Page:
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In Jefferson's Footsteps

May 24, 1987|FRANK RILEY | Riley is travel columnist for Los Angeles magazine and a regular contributor to this section

BORDEAUX, France — The bicentennial celebration of what the French believe to be the most important vineyard tour in the history of both France and the United States is also the wine trail of Thomas Jefferson.

After nearly four months of sipping and sampling in 1787, Jefferson introduced French wines into the White House and became known as the godfather of American vineyards.

When Jefferson reached Paris as U.S. Minister to France in 1785, he was already a world figure as principal author of the Declaration of Independence and a major philosophical influence in the successful American Revolution. He closely watched the developing forces of the French Revolution, but he also found time to study the vineyards and wineries of France, believing that his own country could profit by becoming noted for fine wines.

Retrace the Route

He left Paris on Feb. 28, 1787, for a wine tour that was to last until June 10 and include a visit to every important vineyard and winery in France.

Now the wine regions of France--from Burgundy to the Mediterranean and up to Bordeaux--are inviting visitors to retrace all or part of his route.

Bourgogne and the Burgundian vineyards have prepared a booklet outlining Jefferson's route and saluting him for "offering the American public its first specific vocabulary in the art of wine tasting."

Bordeaux, often called the French capital city of wines, is the setting for a film that will introduce the city to visitors of today in the way it might have been introduced to Thomas Jefferson, who was as interested in historical sightseeing as he was in viticulture and the emerging democracy of his era.

With Air France, the French National Railroad and rental cars, it won't take visitors four months to retrace Jefferson's horse-and-carriage wine route.

Begin With Champagne

He started his wine tour around Champagne in Burgundy, where the prosperous appearance of the people he saw in the streets appealed to his democratic nature as much as the local wines pleased his connoisseur's palate.

His journal shows that on March 2 he was sipping the wines of Port-sur-Yonne and Sens. The next day he was in the vineyards of Joigny and Auxerre. Then he spent two days resting, tasting and sightseeing around Dijon.

He drew a map showing his favorite red and white wines of the Dijon region. Chambertin and Montrachet were already getting the most attention, but he believed that others were equally good, including such labels as Vougeau, Romanie and Pommard.

Jefferson had brought to France a considerable knowledge of viticulture. Son of a wealthy Virginia plantation owner, he had the time and means in his youth to pursue interests that ranged from botany and agriculture to geology, history, philosophy, architecture and the law.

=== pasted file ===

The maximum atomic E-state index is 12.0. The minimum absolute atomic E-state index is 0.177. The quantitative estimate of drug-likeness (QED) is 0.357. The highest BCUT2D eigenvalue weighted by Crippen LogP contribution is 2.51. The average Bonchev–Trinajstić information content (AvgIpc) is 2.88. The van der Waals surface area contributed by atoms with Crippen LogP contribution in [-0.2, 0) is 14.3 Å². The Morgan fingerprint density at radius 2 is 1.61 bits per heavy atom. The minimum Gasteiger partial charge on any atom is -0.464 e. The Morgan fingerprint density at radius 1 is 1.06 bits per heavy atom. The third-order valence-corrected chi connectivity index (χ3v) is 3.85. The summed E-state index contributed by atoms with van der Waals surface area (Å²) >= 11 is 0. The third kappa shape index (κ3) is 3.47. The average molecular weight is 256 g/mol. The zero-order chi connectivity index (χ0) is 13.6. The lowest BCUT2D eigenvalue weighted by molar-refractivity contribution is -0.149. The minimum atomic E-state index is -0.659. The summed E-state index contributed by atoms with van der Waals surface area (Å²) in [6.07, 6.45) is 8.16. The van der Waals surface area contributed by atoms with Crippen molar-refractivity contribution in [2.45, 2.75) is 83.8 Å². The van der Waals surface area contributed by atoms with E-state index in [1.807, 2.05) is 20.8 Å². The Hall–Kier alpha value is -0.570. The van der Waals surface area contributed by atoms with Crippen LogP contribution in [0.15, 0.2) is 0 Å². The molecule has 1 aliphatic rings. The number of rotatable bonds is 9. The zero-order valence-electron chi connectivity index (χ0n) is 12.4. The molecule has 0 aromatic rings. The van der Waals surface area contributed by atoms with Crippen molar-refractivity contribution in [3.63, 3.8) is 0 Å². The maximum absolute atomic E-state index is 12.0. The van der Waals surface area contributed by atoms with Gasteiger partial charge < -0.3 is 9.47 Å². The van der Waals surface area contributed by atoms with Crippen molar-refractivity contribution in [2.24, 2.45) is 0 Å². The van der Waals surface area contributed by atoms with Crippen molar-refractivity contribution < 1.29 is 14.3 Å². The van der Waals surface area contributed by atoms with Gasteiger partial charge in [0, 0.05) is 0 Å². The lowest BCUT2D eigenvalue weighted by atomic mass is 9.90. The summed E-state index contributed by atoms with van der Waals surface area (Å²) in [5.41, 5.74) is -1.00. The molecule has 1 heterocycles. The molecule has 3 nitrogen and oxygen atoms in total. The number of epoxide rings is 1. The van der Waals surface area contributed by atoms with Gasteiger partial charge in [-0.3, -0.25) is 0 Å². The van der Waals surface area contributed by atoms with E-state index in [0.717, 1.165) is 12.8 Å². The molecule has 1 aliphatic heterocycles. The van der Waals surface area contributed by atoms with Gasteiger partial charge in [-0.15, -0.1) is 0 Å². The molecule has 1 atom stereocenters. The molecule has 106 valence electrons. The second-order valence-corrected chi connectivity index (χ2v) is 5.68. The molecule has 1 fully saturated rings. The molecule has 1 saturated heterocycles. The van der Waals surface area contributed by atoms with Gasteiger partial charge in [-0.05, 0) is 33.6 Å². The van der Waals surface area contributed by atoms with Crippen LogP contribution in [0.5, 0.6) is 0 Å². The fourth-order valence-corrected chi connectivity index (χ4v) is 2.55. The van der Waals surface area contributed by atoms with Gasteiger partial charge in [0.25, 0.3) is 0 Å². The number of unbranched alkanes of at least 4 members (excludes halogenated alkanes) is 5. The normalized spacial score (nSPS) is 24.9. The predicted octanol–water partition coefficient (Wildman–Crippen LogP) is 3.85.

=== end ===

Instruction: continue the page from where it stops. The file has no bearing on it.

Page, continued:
In southern France, he studied every facet of wine making, including the quality and capacity of various barrels. Prominent wine merchants gave him personal tours of their vineyards and wineries. Jefferson noted the economic impact of what they were accomplishing, on the export markets of Europe as well as within France.

To Beaujolais Region

He sipped and studied along what he felt was the best route, moving through Marsault and Tournus into the Beaujolais region, which impressed him as the "richest country" he had ever seen.

From there he meandered down the Rhone Valley, into the vineyards of Provence and on to the Mediterranean coast where he gave top rating to the wines of Nice and Marseille.

Today's traveler may be tempted, as Jefferson was, to slip across the border and sample the wines of Italy, which also pleased his palate.

He then headed north through the wine country of Languedoc and Rousillon to Bordeaux, where he found the history and architecture of the city as fascinating as its wines.

Two hundred years later, in May of 1987, my wife Elfriede and I have been privileged to meet the people of Bordeaux and tour their city.

We spent an evening with Florence Colin-Goguel, the Parisian writer who has written the script for the 15-minute film about Jefferson in Bordeaux, which will be premiered on television in June and then made available by the French tourist office for showings to visitors.

By May of 1787, Bordeaux's population had reached 110,000, having doubled since the beginning of that century.

"Philadelphia," muses Jefferson in the film, "has scarcely 30,000 inhabitants." That same month, delegates to the Constitutional Convention were beginning their sessions in Philadelphia.

Such Bordeaux attractions of today as the Grand Theater, the Bourse, Place Royale, the public gardens and chateaux, the medieval churches and the sculptured architecture of the esplanades and avenues were landmarks when Jefferson visited.

Bordeaux was an important city, marketplace and center of wine under the Romans. There are remains of a 3rd-Century amphitheater that could seat 15,000.

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